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The Greek Struggle for Independence

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On the 25th of March 1821, the Greeks’ fight for independence from the Turks began. After about 8 long years of numerous battles, Greece was able to gain their independence in 1829. Their independence would not have been achievable without the help of their allies, who were mainly the French, Russia, and Great Britain. The philhellenes, or Greece-loving people, in those countries would rally support for Greece, and their revolution was a success because of their support. Greece would not have been able to attain their independence if not for the help of the various influential philhellenes in Great Britain.
One of the biggest philhellenes was Lord Byron, an English poet in the 1800s. His book the Childe Harold’s Pilgrimage, originally published in around 1813, was immensely popular among the British people. It was a collection of poems about of his journeys around the world especially when he was in Greece. He wrote about basically everything that had occurred during his stay, and he even included events from his nightlife. The Britons at the time were in love with the mythical and ancient times of Greece, where the gods would overlook all of Greece. Lord Byron had also first fallen in love with the ancient mythical Greece, but he later fell for the modern Greeks too. As stated in The Freedom’s Battle by Gary J. Bass, “Greece would be Byron’s fatal political cause, and the muse for some of his best-and worst-poetry.” His poetry had many indications of political calls for Greek liberation from the Turks. He was trying to make both the British and Greeks take action. “For foreign arms and aid they fondly sigh, Nor solely dare encounter hostile rage, Or tear their name defiled from Slavery's mournful page.”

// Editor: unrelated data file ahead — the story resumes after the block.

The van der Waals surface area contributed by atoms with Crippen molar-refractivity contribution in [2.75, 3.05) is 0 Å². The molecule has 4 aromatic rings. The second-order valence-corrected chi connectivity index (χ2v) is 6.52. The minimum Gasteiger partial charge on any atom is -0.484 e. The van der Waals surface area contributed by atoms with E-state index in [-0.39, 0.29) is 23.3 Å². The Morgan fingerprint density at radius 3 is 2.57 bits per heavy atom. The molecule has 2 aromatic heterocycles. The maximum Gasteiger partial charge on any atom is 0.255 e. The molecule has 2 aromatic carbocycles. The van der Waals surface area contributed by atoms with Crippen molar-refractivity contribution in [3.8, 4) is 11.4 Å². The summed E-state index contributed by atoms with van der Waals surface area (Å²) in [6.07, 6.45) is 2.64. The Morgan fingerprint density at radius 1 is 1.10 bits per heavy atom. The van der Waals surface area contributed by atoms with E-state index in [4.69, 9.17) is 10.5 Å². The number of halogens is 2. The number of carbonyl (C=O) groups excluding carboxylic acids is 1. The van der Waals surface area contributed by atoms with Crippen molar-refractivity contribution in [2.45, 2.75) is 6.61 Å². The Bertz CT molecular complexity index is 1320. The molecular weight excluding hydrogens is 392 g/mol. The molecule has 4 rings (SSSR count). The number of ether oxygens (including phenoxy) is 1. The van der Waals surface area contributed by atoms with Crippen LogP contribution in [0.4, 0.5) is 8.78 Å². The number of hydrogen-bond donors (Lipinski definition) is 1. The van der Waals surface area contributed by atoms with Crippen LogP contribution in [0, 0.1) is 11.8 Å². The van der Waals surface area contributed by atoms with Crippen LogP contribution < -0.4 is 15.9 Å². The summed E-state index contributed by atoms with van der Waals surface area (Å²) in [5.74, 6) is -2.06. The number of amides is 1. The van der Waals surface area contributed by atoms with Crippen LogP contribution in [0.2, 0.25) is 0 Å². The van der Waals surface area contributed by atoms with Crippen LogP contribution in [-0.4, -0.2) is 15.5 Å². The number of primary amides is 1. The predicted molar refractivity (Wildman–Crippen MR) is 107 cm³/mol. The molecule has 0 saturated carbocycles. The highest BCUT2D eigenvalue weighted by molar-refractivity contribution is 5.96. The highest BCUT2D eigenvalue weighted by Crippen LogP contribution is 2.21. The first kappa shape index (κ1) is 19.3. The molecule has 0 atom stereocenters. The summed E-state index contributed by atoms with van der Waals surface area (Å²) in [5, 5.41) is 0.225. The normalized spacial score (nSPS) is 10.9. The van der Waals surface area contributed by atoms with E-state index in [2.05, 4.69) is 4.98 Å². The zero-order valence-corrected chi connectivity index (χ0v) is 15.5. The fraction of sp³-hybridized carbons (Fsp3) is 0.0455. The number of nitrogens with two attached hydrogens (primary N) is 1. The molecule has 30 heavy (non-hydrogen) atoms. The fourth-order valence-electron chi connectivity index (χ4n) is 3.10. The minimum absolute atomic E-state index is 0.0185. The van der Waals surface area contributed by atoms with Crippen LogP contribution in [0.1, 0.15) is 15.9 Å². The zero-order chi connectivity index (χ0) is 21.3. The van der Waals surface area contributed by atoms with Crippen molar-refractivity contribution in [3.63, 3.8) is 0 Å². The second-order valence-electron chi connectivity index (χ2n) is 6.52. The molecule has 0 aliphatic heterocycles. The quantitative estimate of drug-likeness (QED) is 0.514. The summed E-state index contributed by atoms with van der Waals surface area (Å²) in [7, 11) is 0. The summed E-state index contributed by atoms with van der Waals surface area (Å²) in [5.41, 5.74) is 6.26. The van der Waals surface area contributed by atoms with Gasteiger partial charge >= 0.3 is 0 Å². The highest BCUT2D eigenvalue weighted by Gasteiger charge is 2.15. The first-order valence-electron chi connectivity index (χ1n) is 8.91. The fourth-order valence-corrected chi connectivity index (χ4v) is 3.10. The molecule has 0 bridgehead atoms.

Englishman George Canni...

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... and their efforts paid off because the Greeks were able to win their independence.

Works Cited

Bass, Gary J. Freedom’s Battle: The Origins of Humanitarian Intervention. New York: Alfred
A. Knopf, 2008.

Dakin, Douglas. The Greek Struggle for Independence, 1821-1833. Berkeley and Los Angeles,
CA: University of California Press, 1973.

Finlay, George. vol. 2 of History of the Greek Revolution. Edinburgh and London:
William Blackwood and Sons, 1861.

Spyropulos, Diana. Greece: A Spirited Independence. Minneapolis, MN: Dillon Press Inc., 1990.

Woodhouse, The Hon.C.M. The Greek War of Independence: Its Historical Setting. Great
Britain: William Brendon and Son, Ltd., 1952.

PRIMARY SOURCE
Byron, George Gordon. Childe Harold’s Pilgrimage.1812-8.
George Canning’s reply to the letter sent by the Greek government. 1824.
Proclamation of The King of Great Britain. 1825.
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